P.P.S. If Lin-Manuel Miranda is looking for another unusual story to transform, I’d suggest the ESPN/Billy Corben film The U (on the Miami Hurricane football team). Somehow I think he’d make it a fine musical.

Scott W. Smith 










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There are moments that the words don’t reach
There is suffering too terrible to name
“It’s Quiet Uptown” from Hamilton by Lin-Manuel Miranda

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Today I’ll start a run of posts on Hamilton that began running on Disney+ last month. I was not fortunate enough to see the Broadway or touring versions of the musical, so glad to finally see the 2016 filmed Broadway version. Since I avoided reading much about the Pulitzer Prize and Tony winning (Best Musical) creation by Lin-Manuel Miranda I came at it fresh last week and it blew me away.

Ii also brought tears to my eyes in a couple of places. Repeated viewings, and listening to the CD on continue loop while driving, have enriched my understanding of history and deepened my appreciation for the dramatic experience.

The craft of storytelling is on full display. I’m not sure how many posts I’ll write, but starting Monday I’ll unpack why I think Hamilton is an instant classic.

Eventually, I’ll get around to seeing what Miranda, fans, critics, and podcaster have to say about the musical. But today I just want to mention that Hamilton is that rare emotional journey that audiences crave.

“‘What is the single emotional journey?’—That’s always the mantra for me. That’s the true north. Screenwriting is an intellectual exercise that’s designed to illicit an emotional response.  If I write a script and somebody calls me and says ‘this is the smartest script I’ve ever read’ that means I have failed 100%. Because I’m not reaching that reader on an emotional level. When you write a script that works, you do the thinking so your reader can do the feeling.”
Billy Ray (Captain Phillips, Shattered Glass, Richard Jewel) 
UCLA Story Break podcast

Last night on the Facebook group for The Rewatchables (based on the Bill Simmons podcast dedicated to movies that people find rewatchable) Jimmy Mak asked the question “What movie made you cry the hardest?” In less than 24 hours there were 300 responses. Many of the movies were repeated, but here is a partial list of movies that made people cry. (And, yes, Hamilton made the list.)

12 Years a Slave
American Sniper
Apollo 13

Big Fish
Boyz N the Hood
Brian’s Song
The Champ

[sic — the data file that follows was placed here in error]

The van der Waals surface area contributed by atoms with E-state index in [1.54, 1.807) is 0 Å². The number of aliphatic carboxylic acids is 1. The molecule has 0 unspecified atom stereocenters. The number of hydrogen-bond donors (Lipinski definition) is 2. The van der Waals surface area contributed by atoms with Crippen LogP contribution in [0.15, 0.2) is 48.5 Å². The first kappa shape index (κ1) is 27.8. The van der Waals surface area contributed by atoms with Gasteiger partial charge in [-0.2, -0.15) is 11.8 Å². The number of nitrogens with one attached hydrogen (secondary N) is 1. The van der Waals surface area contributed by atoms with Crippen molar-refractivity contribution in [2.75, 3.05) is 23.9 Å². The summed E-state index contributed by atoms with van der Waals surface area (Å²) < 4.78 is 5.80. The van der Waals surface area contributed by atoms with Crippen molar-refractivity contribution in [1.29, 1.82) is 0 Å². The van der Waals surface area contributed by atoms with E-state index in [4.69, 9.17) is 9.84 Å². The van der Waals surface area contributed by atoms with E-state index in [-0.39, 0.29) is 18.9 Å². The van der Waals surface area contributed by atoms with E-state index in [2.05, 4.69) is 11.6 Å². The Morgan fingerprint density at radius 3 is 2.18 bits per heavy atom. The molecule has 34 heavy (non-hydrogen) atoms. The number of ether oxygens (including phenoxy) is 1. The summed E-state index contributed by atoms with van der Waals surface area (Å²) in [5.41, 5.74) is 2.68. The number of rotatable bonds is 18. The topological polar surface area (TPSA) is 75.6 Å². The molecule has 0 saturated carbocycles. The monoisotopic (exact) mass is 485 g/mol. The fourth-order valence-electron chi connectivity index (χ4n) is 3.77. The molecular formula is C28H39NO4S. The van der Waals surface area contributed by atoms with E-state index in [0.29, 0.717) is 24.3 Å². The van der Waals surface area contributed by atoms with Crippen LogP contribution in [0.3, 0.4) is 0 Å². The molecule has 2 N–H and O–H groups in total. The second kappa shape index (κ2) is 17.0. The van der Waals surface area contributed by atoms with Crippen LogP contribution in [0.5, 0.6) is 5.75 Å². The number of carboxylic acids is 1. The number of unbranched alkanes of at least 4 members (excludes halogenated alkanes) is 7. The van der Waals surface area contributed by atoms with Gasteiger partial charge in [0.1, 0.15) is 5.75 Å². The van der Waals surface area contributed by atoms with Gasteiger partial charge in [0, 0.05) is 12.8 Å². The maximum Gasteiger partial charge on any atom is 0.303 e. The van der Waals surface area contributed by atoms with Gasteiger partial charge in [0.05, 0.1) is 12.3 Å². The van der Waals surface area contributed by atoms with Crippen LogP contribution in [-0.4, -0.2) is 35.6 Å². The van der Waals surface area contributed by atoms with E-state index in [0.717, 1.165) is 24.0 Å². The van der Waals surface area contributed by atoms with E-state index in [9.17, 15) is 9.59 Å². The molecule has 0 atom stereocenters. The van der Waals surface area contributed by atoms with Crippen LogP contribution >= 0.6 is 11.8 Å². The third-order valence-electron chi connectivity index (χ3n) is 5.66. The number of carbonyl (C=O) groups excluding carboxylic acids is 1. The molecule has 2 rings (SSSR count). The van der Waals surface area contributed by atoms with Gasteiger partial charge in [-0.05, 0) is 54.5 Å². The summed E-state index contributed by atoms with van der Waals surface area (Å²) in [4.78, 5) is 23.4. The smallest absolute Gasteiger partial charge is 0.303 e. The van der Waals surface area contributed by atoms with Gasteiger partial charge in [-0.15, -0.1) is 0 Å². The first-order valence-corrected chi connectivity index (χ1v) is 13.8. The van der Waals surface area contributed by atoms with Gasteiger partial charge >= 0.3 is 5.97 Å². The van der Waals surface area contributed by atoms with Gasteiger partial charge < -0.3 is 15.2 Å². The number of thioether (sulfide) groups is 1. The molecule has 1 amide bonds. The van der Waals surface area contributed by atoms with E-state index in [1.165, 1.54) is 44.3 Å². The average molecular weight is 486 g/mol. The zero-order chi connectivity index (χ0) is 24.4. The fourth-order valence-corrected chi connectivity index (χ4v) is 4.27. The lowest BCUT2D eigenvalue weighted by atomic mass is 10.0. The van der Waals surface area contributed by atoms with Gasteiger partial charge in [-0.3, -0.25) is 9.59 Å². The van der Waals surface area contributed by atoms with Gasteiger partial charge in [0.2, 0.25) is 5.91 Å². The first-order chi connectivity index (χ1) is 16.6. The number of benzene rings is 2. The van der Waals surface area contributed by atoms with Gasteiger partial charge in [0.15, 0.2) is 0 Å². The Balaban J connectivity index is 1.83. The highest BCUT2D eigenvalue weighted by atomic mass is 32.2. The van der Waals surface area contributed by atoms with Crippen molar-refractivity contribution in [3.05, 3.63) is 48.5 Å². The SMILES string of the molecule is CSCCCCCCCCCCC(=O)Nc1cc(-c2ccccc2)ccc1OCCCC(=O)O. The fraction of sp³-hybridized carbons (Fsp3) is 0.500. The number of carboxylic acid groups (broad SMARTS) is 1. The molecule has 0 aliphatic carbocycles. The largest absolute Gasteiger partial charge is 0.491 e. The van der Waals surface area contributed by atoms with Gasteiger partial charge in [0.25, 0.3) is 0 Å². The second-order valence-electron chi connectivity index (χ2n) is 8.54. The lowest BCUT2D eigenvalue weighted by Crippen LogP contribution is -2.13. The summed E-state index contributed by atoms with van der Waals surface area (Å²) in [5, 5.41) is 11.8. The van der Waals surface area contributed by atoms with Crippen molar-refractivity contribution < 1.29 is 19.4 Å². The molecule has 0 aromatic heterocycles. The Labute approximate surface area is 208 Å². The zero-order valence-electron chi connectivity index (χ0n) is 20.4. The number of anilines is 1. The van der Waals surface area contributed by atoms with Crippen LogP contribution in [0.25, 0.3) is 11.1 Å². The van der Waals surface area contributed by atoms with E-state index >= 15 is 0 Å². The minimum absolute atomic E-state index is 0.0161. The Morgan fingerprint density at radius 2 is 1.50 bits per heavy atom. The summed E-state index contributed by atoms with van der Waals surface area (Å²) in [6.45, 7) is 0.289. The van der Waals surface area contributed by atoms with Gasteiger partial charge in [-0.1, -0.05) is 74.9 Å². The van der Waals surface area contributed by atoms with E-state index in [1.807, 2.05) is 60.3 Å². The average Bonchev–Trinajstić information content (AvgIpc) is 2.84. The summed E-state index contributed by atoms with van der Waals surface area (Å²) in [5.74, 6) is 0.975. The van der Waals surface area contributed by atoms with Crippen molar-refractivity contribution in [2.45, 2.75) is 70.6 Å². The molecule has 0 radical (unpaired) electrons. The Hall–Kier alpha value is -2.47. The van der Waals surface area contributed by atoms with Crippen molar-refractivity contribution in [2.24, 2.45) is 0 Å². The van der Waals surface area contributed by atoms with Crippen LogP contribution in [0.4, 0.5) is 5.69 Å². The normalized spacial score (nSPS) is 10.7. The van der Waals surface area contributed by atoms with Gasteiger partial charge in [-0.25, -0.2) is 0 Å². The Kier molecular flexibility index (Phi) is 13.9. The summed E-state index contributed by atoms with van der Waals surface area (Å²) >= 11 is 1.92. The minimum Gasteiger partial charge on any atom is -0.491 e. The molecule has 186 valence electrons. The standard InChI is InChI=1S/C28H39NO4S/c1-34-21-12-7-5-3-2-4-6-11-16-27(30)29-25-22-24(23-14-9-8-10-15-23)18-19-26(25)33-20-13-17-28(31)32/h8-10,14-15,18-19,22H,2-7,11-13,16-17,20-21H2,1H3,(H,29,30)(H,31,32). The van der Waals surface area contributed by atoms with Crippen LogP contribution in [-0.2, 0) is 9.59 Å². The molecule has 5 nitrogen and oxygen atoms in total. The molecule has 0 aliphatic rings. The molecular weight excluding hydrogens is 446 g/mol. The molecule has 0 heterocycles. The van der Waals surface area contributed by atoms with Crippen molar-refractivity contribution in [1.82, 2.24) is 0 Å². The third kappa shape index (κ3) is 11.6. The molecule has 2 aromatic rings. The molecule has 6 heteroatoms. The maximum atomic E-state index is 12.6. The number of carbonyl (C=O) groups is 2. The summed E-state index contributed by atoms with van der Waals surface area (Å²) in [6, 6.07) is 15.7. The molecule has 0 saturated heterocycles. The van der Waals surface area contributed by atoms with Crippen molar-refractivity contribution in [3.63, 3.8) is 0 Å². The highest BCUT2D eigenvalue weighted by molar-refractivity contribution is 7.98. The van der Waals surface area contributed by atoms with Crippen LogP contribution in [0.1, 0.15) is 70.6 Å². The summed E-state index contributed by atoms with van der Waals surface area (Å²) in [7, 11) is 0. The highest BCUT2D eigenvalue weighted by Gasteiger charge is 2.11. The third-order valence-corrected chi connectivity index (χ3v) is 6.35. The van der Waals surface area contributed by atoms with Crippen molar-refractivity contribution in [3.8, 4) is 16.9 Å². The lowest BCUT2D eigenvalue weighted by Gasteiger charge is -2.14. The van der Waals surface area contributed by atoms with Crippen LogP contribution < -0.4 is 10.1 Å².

Cinema Paradiso

Dancer in the Dark
The Elephant Man
Field of Dreams
For the Love of the Game
Forrest Gump
Friday Night Lights
Fruitvale Station
Green Mile
Home Alone
Inside Out
It’s a Beautiful Day in the Neighborhood

It’s a Wonderful Life
Joy Luck Club
Just Mercy
Kissed By God
Kramer vs. Kramer
La Bamba

Marley and Me
Marriage Story
Me & Earl and the Dying Girl
Million Dollar Baby
Mr.Holland’s Opus

My Dog Skip
My Girl
Old Yeller 

On Golden Pond
Ordinary People
The Patriot
A River Runs Through It
Rocky 2
Saving Private Ryan
Short Circuit
Sling Blade 

Stand By Me
A Star is Born
Terms of Endearment
Toy Story 3
Where the Red Fern Grows

P.S. Personally, Hamilton has proven to be an instant rewatch. But what’s interesting about listening to Bill Simmons and his team talk about movies they’ve see 10, 20, 50, 100 times is you get an audiences understanding (verses an academic one) of the visceral level at which movies can hit people. Often times the filmmakers and actors/actresses are mystified by the depths that some of the movies they worked on impact others. (More than one actor has said they can’t watch movies they’re in because they only see room for improving their performances. Audiences come at movies from a different perspective. They’re not looking for perfection, but to have an emotional journey. But Hamilton is that rare production that achieved both.

Related posts:
40 Days of Emotions
Aim for the Heart
Movies as an Emotional Journey 
Frances Marion on Emotion

Scott W. Smith 

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“What I’ve learned to do, probably really in just the last couple of films is to regard music and dialogue as very much one in the same. Dialogue is just as musical as music is a language. And by thinking of dialogue in musical terms, thinking of dialogue in terms of something that  conveys an emotion rather than information. It has changed they way that I write scenes. When I find myself writing something that is purely informational, if I can’t inject it with something like conflict, humor, tension, suspense, drama—especially conflict—then I know that what I’m doing is writing is information. And information is the death of  emotion. The biggest lesson I learned between Rouge Nation and Fallout was how to articulate that.  Somebody asked me about writing exposition and what was the secret to writing exposition and without thinking I said that ‘information is the death of emotion.’” Thinking about dialogue as a delivery device for emotion. That’s not to say it’s a character expressing emotions. There’s nothing less emotional than watching a character experience an emotion. What you want is the audience experiencing emotion through that character. That really changed the way I wrote dialogue. They way that I wrote exposition.”
—Writer/director Christopher McQuarrie  (Top Gun: Maverick)
The Inside Pitch interview with Christopher Lockhart 
(starting at the 1:55:02 mark)

P.S. Starting on August 1, I’m going to begin a string of posts on Hamilton which is a prime example of blending music and dialogue in what I found to be an emotional story.  If you haven’t seen the play or the taped version on Disney+ at least get the 10 day free subscription to check it out.  I look forward to exploring what Lin-Manuel Miranda created what is the best production I’ve seen this year.

Related posts:
40 Days of Emotions
‘Exposition is BORING unless…’
Mysterious Minimal Exposition from ‘A Quiet Place’ and ’Sicario’
Cary Grant & Exposition (Tip # 38)
Screenwriting & Exposition (Tip #10)
Cody on Expo
10 Solid Exposition Examples 
Dialogue as Music (Aaron Sorkin)
‘I’m in the feelings business’—Brian Grazer 

Scott W. Smith